Nowhere to Hide: Managing for the Difficult Times
R. Thayer Tutt
2021 ended in the 12th year of a bull market, with interest rates near zero and on the heels of nearly $7 trillion distributed in government pandemic support. Since then, the first half of 2022 has been challenging for investors across all asset classes. Concerns over rising inflation and interest rates, a war in Ukraine and worries of recession have been top on investors’ lists.
Through the end of July all major global equity indexes are down double digits with foreign stocks, U.S. stocks, and small and large company stocks all under-performing. Bonds have also performed poorly in a falling stock market as the Federal Reserve tries to raise interest rates in an effort to slow inflation.
As we’ve all seen, there has been nowhere to hide this year.
Fortunately for El Pomar Foundation, our portfolio is well diversified and largely managed in a defensive manner. I describe my investment style as managing money for difficult times, which means I like to outperform the average portfolio in down markets more than in good ones. As a result, through the end of July, El Pomar’s portfolio is down approximately 10% for the year, which is far better than a diversified 60/40 stock-to-bond portfolio. In the long term, our portfolio has done very well, returning 10.3% per year for the last 10 years, which places us in the top 14th percentile of 302 peer private foundations.
The volatile investment environment has created opportunities for El Pomar, primarily in the fixed income portion of the portfolio. The Fed’s interest rate hikes have made bond investments attractive for the first time in more than five years, with ten-year yields doubling since the beginning of the year. We have added to our bond ladder in the six to ten-year range quite significantly over the last 60 days.
As a private foundation, El Pomar’s investment assets are critical to our operation because they provide the basis upon which our grant making is implemented each year, based on a 5% calculation. For 2022, this is approximately $31.5M. Any decline in the portfolios in one year are felt the next. The Trustees have a significant amount of time to plan in advance for such scenarios. We work very hard not to reduce grant making year over year by adjusting expenses before impacting grant payouts.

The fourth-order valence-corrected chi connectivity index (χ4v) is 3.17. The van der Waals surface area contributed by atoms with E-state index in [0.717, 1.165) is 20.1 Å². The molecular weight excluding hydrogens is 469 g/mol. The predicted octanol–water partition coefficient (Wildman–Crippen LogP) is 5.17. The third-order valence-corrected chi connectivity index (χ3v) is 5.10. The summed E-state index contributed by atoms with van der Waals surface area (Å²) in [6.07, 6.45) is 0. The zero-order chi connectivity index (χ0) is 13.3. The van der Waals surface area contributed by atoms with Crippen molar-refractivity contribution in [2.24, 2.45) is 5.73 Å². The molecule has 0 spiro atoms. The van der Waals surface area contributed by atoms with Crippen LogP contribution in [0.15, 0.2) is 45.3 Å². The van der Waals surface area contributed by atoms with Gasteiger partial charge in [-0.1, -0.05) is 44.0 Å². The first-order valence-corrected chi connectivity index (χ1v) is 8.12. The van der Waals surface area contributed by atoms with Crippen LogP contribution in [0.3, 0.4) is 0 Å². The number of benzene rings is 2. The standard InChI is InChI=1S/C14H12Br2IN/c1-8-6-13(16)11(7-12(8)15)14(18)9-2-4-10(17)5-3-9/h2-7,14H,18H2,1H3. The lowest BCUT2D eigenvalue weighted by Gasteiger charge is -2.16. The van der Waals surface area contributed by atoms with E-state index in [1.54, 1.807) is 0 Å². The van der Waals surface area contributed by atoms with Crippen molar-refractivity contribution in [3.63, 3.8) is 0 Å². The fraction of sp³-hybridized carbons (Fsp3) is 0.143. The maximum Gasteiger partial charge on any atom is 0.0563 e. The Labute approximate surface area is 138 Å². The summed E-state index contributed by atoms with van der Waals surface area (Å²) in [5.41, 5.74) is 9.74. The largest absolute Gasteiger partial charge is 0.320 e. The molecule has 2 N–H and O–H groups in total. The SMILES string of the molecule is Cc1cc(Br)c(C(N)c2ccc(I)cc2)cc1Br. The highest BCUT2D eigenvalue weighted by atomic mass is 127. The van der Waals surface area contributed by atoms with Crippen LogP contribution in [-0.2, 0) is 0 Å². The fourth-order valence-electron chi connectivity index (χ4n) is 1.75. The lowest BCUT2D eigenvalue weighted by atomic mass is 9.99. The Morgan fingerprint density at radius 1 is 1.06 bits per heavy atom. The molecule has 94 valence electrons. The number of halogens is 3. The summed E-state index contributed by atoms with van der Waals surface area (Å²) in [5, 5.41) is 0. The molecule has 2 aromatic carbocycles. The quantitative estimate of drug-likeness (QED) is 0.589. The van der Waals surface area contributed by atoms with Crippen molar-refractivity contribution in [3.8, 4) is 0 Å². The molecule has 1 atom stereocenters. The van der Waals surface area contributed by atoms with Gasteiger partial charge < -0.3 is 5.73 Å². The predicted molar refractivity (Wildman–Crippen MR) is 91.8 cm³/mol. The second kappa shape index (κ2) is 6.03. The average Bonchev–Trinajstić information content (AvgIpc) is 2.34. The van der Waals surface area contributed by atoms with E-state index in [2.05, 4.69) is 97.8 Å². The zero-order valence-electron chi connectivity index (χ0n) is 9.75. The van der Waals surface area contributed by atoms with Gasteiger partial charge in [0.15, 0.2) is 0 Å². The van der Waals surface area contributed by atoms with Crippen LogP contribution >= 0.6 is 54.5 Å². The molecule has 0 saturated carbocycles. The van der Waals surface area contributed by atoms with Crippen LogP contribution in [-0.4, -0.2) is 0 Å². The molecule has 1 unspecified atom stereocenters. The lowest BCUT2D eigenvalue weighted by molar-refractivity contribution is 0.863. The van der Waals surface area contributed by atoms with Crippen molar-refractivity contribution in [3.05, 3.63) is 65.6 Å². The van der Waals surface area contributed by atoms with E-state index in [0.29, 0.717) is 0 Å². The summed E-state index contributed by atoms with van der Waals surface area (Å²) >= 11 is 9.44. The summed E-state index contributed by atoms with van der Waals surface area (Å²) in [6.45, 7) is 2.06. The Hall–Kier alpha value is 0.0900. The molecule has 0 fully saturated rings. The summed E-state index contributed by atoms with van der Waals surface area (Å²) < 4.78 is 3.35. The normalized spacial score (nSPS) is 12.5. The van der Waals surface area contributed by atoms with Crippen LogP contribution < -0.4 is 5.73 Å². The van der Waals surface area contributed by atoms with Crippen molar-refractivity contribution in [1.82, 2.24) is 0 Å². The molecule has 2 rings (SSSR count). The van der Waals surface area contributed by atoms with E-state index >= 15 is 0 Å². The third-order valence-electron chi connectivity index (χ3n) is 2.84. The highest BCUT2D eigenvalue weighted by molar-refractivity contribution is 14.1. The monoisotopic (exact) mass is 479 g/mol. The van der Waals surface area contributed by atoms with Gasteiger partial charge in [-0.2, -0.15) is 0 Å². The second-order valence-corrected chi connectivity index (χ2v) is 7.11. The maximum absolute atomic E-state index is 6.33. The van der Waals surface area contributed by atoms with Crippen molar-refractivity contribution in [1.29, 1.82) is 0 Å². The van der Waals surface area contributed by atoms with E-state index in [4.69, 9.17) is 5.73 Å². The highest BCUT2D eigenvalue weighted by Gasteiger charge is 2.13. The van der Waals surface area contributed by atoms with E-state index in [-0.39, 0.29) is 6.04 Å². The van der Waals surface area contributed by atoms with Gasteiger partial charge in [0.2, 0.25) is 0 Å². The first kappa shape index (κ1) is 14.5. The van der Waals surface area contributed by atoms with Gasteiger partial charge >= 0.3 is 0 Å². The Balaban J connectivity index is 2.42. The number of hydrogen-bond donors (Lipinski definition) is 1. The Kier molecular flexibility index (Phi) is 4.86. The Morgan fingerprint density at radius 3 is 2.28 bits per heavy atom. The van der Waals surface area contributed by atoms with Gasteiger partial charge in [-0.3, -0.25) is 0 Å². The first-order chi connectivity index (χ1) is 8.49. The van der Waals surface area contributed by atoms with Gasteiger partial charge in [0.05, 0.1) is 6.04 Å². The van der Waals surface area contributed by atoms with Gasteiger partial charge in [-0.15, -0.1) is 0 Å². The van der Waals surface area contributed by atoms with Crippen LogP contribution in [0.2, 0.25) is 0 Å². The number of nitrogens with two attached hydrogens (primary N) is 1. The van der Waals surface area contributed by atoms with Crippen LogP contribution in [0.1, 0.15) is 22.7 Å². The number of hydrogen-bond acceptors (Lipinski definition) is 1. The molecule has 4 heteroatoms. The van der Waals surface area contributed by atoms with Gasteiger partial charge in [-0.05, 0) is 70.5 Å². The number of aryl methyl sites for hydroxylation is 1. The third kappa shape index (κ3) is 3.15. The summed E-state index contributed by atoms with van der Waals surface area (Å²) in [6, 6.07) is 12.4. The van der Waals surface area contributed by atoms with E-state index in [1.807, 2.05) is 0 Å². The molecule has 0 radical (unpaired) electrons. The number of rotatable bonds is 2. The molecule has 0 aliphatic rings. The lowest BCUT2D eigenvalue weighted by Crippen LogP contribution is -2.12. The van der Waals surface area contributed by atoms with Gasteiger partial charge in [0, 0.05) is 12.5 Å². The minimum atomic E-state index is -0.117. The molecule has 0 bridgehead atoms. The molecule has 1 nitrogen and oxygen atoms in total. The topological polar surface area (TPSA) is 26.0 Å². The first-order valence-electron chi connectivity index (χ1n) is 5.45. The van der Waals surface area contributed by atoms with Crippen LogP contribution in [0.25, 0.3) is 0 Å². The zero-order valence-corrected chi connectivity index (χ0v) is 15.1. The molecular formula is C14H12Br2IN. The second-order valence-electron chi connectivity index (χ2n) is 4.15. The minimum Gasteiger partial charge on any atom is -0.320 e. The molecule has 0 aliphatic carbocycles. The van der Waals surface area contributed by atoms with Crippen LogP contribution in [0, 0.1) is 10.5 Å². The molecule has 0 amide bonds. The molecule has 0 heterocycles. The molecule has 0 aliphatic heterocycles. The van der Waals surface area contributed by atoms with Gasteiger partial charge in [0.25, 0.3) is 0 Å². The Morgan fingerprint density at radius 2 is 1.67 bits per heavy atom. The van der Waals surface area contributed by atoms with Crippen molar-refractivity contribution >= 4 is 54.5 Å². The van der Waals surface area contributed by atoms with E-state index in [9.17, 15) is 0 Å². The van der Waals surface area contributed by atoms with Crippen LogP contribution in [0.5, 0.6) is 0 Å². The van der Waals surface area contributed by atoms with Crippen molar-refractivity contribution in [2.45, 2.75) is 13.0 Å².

As we carefully manage our own assets, we also monitor how our grantees are impacted. We’ve seen grant requests addressing not only increasing costs for the nonprofits but also potential impacts on their fundraising activities. An example of direct impacts of inflation and rising interest rates are food security organizations, which have seen bulk pound food purchases rise more than four times in the past year due to increasing food costs and supply chain disruptions. Capital campaigns have also come in much higher due to increased material costs during construction as well as staffing.
The challenges investors continue to face in the financial landscape are inflation at levels we haven’t seen in more than 40 years, pandemic-driven supply chain challenges and geopolitical threats, including war in Ukraine. This kind of volatility makes investors nervous but does create opportunities at the same time.
Similar to our investment strategy of creating long-term sustainability and managing for the inevitable down times, our efforts to support Colorado’s nonprofits are similar – continue to be a reliable, responsive resource for supporting their core missions, while also serving as a resilient and resourceful partner when challenges arise.